Our adoption peeled back the outer layer of my life and revealed what lay beneath, a monster of horrific proportions. I discovered it is easy to think you are a good person when you are not self-aware. It is easy to think you are a good person when your life remains under your control. But when you take steps of faith, do not be surprised at what arises from the dark closet of your heart.

Imagine a horror story where the protagonist is also the villain but doesn’t know it. He calmly cooks his meal, takes a shower, reads a book never suspecting the horrific reality creeping just below the surface. Like the horror film idiot, he reinterprets every piece of evidence to allow himself to doubt the existence of the monster. Also like the morons in the film, he doesn’t stand a chance.

As hard as it is to admit, I am that idiot. I am Mayor Larry Vaughn keeping the beaches open for the fourth of July. I am Wendy deciding a family vacation in the middle of nowhere on an Indian Burial Ground with Jack and her family is a good idea. I am Edward Norton in Fight Club, blaming Tyler Durden for all that’s going wrong only to find out that, dang it, I am Tyler Durden.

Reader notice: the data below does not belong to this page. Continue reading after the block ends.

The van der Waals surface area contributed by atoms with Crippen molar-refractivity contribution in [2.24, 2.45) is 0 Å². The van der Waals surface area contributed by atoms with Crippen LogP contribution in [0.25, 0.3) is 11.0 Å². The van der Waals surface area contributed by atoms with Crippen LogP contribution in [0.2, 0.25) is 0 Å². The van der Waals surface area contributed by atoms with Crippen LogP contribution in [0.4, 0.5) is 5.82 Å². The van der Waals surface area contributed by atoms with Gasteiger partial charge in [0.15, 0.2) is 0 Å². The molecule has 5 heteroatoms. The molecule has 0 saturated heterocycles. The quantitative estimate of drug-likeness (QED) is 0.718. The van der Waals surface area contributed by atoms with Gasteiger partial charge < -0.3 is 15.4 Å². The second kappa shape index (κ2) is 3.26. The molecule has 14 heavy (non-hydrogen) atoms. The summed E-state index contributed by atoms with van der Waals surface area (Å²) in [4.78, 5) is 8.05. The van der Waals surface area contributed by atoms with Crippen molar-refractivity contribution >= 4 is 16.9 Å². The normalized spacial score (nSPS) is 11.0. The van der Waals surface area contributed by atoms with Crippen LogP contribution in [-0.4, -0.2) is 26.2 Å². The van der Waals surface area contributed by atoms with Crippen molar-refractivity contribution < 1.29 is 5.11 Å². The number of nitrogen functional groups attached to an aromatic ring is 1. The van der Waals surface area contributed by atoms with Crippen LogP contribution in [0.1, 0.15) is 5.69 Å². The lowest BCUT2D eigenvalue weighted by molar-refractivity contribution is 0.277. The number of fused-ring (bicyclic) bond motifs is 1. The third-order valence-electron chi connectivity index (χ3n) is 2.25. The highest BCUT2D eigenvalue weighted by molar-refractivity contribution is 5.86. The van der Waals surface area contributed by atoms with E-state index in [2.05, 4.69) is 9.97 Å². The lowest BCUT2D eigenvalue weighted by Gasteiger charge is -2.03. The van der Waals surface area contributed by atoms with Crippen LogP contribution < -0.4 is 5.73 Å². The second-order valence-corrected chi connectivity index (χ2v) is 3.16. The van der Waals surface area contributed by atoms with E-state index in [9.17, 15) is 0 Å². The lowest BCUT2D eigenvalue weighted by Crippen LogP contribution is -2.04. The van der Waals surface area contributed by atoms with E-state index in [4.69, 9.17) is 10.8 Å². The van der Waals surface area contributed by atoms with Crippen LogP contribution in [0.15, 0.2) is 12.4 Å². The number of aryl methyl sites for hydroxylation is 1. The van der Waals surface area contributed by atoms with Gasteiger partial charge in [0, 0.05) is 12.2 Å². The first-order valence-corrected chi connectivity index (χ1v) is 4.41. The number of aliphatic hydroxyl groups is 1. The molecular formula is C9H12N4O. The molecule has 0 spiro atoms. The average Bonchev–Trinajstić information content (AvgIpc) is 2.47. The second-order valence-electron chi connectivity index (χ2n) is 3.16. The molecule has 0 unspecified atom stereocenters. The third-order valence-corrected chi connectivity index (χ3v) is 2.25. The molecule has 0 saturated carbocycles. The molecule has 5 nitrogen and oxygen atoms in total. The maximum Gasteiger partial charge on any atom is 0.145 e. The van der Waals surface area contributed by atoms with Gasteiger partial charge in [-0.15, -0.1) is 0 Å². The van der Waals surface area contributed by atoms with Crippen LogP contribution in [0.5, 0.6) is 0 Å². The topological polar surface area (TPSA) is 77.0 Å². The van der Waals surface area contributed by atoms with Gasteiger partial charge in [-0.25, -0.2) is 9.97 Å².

As painful as it is to shine a light on what lies beneath, it is an important step toward actually defeating the monster. I have spent more time reflecting on the undercurrents of anger in my heart over the past year than I did during the whole of my life before. I now see my radical desire for independence and my hatred of dependence. I realize that in my heavily dependent and traumatized toddler I see the dependent kid in me that I would rather keep buried. And yet the only way to kill the monster is to recognize its existence. As Paul wrote, “Where sin increased, grace abounded all the more.” Jesus did not die for a superhero; he died for the villain. God is using a little boy to teach me that, even after almost thirty years walking with him, I need Jesus just to live.

Jesus is not an idiot. He is shouting, “Look behind you!” He opens the closet door and exposes our ghosts. He releases the monsters of our idolatrous allegiances to save us from their vicious wrath. He is not afraid of what lies beneath. In fact, he died to defeat it.